Needles in haystacks, train times in Timbuctoo, may be found more easily than background information on Mr Ken Hodcroft. If it's flesh on bones that's sought, there's more meat on an anorexic spuggie.

His website offers little more than name, rank and number, his profile is resolutely horizontal. Getting an interview with the chairman of Hartlepool United, recently and rapturously promoted, is like seeking sea coal at Seaton and striking gold instead.

Sports columns there may have been; personal columns never.

"I'll save you the search fee at Companies' House, there's nothing there either," he adds cheerfully. "You'll find nothing about me anywhere."

After weeks of reminders - pestering, some might say - he has agreed to a 9am chat at a Hexham hotel and is chided over coffee for his self-effacement.

"Good," he says. "You won't have found out about my 1992 speeding ticket, either."

Hodcroft is also director of Increased Oil Recovery - IOR in every supporter's shorthand - the Aberdeen based company which for five years has owned the club and greased the wheels of its happily upward mobility.

A man who clearly knows the drill, he will admit neither to his age ("forties, probably") nor to the number of his children ("private"). There are still questions which he declines to answer, others which he insists remain off the record.

In every respect except one, and more of that dumb insolence shortly, we are very happy to oblige.

It should at once be stressed, however, that Ken Hodcroft is the most engaging and agreeable company, a courteous and quietly spoken man at the very top of his game and of the business which he alone seeks to mind.

When the Pool went around town in an open topped bus, he was probably downstairs talking tickets to the conductor; after the promotion match, he had a quick drink and, as usual, drove home.

"I don't know what the public think of me and obviously I can't control that, but I've never been one for the headlines and the limelight.

"I get on fine with the media. I smile at them, I'm civil to them, but it's the manager's job to talk to them, not mine."

No leaks from IOR, either? "You should never talk about the oil industry, a wrong word can cost millions. It's like what they said in the war: Be like dad, keep mum."

For all his urbane exterior, however, he is dispassionately passionate; for all his success, he watches every penny.

"The club is pretty nicely set up now, but working within IOR guidelines, constraints and budgets. I don't really have any fears in that sense."

He has a BSc and a masters degree, turned down a playing contract with Tulsa Roughnecks, supports Newcastle United and had never seen a Third Division match until negotiations began to buy Hartlepool. He loves it.

He also looks a bit like Charlie Walker, the Demon Donkey Dropper of Eryholme, though only Backtrack regulars would appreciate the comparison.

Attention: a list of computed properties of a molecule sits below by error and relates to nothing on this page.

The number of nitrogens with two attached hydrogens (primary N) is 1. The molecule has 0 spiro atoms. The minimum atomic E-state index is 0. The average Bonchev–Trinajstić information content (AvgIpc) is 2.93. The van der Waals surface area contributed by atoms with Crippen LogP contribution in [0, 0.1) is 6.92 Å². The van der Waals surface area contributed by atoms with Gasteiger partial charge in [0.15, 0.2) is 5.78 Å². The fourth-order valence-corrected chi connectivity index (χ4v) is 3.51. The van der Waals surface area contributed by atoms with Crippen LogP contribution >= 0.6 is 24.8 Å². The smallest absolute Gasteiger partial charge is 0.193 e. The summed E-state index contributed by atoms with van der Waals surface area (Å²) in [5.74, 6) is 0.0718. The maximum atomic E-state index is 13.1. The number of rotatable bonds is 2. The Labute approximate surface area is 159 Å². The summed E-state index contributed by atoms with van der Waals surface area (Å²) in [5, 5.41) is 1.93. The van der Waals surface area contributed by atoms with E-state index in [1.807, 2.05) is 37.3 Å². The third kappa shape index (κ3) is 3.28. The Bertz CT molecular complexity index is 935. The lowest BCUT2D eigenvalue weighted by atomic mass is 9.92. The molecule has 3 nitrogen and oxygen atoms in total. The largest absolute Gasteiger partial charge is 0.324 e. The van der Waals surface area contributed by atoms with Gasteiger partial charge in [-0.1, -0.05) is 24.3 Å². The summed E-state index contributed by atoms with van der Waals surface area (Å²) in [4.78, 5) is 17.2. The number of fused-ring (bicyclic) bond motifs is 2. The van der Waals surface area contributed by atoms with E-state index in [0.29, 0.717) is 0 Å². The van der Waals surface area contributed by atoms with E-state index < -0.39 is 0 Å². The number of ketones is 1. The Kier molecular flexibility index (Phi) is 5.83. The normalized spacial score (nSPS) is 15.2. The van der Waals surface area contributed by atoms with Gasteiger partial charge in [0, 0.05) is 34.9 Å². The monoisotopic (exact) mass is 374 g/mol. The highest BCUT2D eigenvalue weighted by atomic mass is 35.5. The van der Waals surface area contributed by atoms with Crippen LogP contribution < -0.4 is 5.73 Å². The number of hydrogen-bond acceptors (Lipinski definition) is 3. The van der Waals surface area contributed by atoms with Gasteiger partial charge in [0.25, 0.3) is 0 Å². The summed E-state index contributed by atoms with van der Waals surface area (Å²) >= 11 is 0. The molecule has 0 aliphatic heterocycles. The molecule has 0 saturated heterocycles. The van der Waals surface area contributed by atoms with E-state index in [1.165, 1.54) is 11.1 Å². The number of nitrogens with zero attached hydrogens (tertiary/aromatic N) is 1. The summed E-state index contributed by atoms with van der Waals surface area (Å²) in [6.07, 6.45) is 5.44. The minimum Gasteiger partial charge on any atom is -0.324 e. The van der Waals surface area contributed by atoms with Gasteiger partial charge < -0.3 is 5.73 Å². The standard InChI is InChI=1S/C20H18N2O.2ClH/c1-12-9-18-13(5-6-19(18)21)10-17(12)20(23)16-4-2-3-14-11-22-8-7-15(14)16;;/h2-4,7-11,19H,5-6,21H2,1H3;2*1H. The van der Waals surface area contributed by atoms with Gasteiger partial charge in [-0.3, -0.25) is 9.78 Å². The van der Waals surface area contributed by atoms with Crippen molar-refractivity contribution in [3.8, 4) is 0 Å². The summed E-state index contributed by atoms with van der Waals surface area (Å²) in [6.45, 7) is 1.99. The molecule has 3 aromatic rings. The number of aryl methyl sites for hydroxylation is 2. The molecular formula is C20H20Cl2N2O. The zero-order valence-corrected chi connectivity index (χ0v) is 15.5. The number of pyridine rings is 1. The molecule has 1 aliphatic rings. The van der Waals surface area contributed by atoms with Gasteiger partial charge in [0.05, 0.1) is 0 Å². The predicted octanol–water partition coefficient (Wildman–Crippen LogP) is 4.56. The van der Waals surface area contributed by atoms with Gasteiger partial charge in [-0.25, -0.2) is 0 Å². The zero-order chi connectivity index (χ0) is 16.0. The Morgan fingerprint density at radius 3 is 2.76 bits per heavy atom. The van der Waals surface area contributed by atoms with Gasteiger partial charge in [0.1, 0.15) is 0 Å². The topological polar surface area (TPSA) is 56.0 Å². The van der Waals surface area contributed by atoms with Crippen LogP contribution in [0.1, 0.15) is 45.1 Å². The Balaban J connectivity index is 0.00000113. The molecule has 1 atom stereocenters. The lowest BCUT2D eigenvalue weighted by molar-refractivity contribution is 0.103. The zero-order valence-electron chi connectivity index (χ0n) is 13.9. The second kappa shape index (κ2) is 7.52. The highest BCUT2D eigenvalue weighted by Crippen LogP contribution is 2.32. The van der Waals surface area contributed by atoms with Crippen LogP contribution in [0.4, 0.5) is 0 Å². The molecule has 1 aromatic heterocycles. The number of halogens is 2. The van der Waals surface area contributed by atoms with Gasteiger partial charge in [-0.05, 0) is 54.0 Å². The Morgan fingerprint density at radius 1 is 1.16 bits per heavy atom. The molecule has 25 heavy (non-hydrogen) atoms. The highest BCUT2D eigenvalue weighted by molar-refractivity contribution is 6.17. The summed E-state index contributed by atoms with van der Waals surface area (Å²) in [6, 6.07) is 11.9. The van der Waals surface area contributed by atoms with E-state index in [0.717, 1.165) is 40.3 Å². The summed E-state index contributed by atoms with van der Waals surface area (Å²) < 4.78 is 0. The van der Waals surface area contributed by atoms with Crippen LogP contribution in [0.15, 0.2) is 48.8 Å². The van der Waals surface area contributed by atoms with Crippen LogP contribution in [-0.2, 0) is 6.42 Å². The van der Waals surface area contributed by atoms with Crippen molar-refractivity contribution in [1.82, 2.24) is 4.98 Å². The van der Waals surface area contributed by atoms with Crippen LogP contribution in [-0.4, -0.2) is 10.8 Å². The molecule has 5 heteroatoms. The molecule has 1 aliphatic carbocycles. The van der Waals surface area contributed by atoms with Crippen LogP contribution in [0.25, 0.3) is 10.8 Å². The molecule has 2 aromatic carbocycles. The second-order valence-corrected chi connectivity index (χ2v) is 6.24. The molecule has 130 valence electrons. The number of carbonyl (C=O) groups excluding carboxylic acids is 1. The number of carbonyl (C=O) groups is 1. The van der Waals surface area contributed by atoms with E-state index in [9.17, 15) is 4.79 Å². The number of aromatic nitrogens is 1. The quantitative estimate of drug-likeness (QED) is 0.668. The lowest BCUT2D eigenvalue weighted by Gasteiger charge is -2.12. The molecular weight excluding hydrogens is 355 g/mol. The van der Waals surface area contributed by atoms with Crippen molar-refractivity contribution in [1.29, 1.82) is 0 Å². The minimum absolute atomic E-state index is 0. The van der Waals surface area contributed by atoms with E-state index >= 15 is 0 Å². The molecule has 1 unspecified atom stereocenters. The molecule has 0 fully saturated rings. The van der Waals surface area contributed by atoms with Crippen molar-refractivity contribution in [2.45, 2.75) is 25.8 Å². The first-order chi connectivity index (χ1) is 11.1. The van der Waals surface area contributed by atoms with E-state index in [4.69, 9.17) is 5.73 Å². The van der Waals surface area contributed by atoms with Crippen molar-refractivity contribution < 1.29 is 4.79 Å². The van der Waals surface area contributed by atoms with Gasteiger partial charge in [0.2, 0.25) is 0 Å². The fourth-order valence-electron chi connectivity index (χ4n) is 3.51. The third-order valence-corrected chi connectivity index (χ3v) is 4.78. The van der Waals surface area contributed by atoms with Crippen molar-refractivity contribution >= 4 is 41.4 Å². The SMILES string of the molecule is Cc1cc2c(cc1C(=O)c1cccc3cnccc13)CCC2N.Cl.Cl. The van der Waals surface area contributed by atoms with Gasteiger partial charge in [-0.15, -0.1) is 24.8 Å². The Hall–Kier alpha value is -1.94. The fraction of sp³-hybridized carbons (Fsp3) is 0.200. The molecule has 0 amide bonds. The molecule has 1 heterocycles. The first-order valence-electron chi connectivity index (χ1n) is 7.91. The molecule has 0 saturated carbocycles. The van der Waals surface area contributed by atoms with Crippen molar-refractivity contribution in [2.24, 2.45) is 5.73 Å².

Son of a marine engineer, he was born in Newcastle and was a contemporary of the former Newcastle United player Paul Cannell, who is 49. When the family moved to Leeds when he was five he watched Leeds United - "there were some very good players and Sprake was all right" - but never lost his loyalty to the Magpies.

He attended the fee paying, rugby playing Leeds Grammar School, gained O level maths a year early, took chemistry, physics and biology at A Level, wanted to be a doctor but was put off by the five year course and studied chemical engineering at Newcastle instead.

His head had also been turned by The Troubleshooters, a 1970s television programme about the oil industry. "They went around the world solving problems, I thought it looked a great job," he says, and he's solving them, enjoying it, still.

"Last year I took over 100 flights. The day I tire of flying will be the day I tire of the oil industry."

After university he was head hunted, found himself for two years at Phillips Petroleum headquarters at Bartlesville, Oklahoma - "all I knew about America was Kojak" - and is happy to recall those days.

Bartlesville was dry, or damp at best. Alcoholic Beverage Control they called it, and hotel guests had to have their name on the watered down bottle. "You can imagine the amount of bootlegging which went on, and this was the land of the free in the 1970s, don't forget."

In America he also helped teach soccer to local youngsters - "we were pioneers, not even Peter Beardsley had been over by then" - and played in a cup final after which Tulsa stuck their roughneck out.

"I'd scored what looked like a really good goal, but it wouldn't have happened but for the Astroturf," he says with characteristic modesty.

"I'd only been working one and a half years. I'd too much to learn about the oil industry to give it up for football. You could see the potential, though, you could see it coming."

After seven rugby playing years in Norway he became a consultant before forming IOR against a background of declining oil fields. "The big boys were moving out of the North Sea. We saw a niche in the market place."

We thought about this time of asking how he met his wife, but almost immediately thought better of it.